Journal of Nursing

Why Nurse Anesthetists Earn Over $150,000 A Year


Turns out doctors aren't the only medical professionals bringing home fat paychecks. Nurse anesthetists make a whopping $157,690 per year, on average, according to the U.S. Bureau of Labor Statistics.

We first discovered this while compiling our recent list of the 13 highest-paying jobs for people who don't want to sit at a desk all day. Nurse anesthetist, a job in which people safely put patients to sleep for surgery — and one that most of us know very little about, ranked second.

To learn more, we spoke with Brian Del Grosso, a nurse anesthetist at Carolinas Medical Center in Charlotte, about his day-to-day routine, how he became a nurse anesthetist, and what differentiates his work from the even more lucrative job of anesthesiologist (average annual salary: $235,070).

Del Grosso said that patients put their lives in his hands every day, a fact that makes the nurse anesthetist job valuable on the marketplace, fulfilling for its practitioners, and at times, extremely stressful.

"If something's going bad, we're going to be one of the first ones to know," Del Grosso says. "It's an incredible responsibility."

On a typical day, he meets with anywhere between one and 10 patients prior to their surgeries to gauge how they are feeling and determine which anesthesia drugs to apply and in what doses. He also meets with the patients' families to provide emotional support.

Of course, he's also responsible for administering anesthesia, a process that can take place before, during, or after surgery. Alongside the surgeon, Del Grosso stays in the operating room for the entire procedure, monitoring the patient's vital signs and making sure they are responding to the anesthetics appropriately.

As a result, Del Grosso says, his is a profession best suited for people with "type-A personalities" who are capable of paying attention to details and thinking on their feet. In fact, he says a good nurse anesthetist develops a sort of sixth sense that allows them to immediately infer that something's not right with the patient simply from hearing a heart tone on a monitor.

"You need to be highly motivated, highly educated, and extremely detail-oriented — and on top of that you need to be extremely personable," he says. "You have anywhere from 5-15 minutes to get to know your patient such that they are willing to entrust their lives to you."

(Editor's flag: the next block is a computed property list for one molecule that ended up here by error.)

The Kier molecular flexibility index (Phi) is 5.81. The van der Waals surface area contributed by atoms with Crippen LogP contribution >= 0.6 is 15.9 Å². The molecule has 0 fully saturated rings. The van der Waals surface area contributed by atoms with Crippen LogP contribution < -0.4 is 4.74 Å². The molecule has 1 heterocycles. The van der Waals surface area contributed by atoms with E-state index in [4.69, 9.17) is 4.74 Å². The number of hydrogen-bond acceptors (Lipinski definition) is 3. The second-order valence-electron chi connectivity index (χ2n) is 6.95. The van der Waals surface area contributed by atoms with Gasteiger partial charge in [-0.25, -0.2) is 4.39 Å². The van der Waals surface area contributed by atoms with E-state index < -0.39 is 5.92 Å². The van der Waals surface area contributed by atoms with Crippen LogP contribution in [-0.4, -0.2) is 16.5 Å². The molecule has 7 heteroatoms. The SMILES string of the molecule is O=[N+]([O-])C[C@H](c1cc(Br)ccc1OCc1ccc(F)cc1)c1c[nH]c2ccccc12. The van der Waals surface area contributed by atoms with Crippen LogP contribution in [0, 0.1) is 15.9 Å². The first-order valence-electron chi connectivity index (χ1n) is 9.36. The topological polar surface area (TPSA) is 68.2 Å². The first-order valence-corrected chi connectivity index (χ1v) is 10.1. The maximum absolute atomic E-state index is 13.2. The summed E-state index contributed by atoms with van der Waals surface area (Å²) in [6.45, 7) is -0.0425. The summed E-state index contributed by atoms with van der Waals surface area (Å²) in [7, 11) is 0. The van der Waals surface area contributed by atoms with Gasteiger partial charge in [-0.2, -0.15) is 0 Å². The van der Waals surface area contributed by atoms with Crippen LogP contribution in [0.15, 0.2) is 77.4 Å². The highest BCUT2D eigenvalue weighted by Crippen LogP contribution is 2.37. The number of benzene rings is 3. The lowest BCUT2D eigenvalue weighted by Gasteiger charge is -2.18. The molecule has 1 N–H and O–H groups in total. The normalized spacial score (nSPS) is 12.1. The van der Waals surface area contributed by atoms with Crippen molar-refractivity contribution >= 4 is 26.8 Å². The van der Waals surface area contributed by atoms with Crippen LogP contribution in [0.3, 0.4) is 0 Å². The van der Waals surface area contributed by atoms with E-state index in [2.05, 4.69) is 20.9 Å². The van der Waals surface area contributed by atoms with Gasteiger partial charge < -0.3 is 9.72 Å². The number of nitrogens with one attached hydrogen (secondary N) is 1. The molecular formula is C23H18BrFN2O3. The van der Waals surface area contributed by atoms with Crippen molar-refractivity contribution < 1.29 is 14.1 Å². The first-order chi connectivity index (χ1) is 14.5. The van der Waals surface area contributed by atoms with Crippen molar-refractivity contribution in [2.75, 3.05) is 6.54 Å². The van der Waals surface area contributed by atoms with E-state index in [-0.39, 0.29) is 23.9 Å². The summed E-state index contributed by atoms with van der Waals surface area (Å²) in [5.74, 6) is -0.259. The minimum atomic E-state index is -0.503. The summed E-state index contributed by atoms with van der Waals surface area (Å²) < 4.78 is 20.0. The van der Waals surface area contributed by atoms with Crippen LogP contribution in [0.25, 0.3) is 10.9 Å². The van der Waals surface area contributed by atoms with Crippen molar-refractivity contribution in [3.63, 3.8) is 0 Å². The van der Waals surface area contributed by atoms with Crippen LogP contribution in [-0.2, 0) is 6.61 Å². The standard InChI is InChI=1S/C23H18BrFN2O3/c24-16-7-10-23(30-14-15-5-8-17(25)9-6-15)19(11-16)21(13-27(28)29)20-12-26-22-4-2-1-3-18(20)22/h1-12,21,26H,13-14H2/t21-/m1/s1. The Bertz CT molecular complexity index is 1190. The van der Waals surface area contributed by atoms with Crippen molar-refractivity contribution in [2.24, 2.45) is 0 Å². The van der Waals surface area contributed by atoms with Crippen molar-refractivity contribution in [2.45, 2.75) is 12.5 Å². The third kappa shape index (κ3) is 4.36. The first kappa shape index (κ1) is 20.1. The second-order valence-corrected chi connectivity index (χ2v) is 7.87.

Prior to beginning his current job in Charlotte in 2010, Del Grosso completed more than nine years of study: four years getting a bachelor's degree in nursing from Northeastern University, three years of critical care training in the intensive care unit at Boston Medical Center, and nearly two and a half years getting his master's in nurse anesthesia at Northeastern University/Tufts Medical Center.

As an undergraduate, he'd been waffling between going to medical school and becoming a chiropractor until an experience accompanying his sick father to surgery made an impact on him. There, he was struck by the way the nurse anesthetist took time to sit down with his father and explain the process he was about to undergo.

"That compassion really stuck out to me, and I decided to ask a little about the nurse anesthetist job and what I needed to do to become one," Del Grosso said.

It's this level of commitment that makes nurse anesthetists so upset when they are unfavorably compared to anesthesiologists, a group of doctors who perform many of the same functions but have completed four years of medical school and a four-year hospital residency on top of their undergraduate degrees.

Tensions between the two professions have grown as states consider whether to eliminate laws requiring supervision from physicians as a means of reducing health care costs. While anesthesiologists say the process is safer when there's a physician involved, nurse anesthetists point to a recent study finding that the care they provide is just as good.

"It's hard when you have a job you love and someone you don't even know is saying they could do your job better," Del Grosso says, adding that both physicians and nurses provide great anesthesia care.

Otherwise, the hardest part of his job is emotional drain caused by the relationships he develops with patients, many of whom are sick and suffering.

But while these relationships, combined with the stress of high-pressure surgery situations, can be taxing, Del Grosso says they are also the best part of the job.

"It's extremely gratifying to walk up to a patient’s family after a procedure and say, 'Hey the patient did great after the anesthesia we gave' and to see the family relieved like they've had a weight taken off their shoulders," he says. "Every day I know that I have to be on my toes and if I'm off at all, I could harm somebody's loved one. So I love having the knowledge and the know-how, and facing those challenges every day."


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Editor-in Chief:
Kirsten Nicole

Editorial Staff:
Kirsten Nicole
Stan Kenyon
Robyn Bowman
Kimberly McNabb
Lisa Gordon
Stephanie Robinson

Kirsten Nicole
Stan Kenyon
Liz Di Bernardo
Cris Lobato
Elisa Howard
Susan Cramer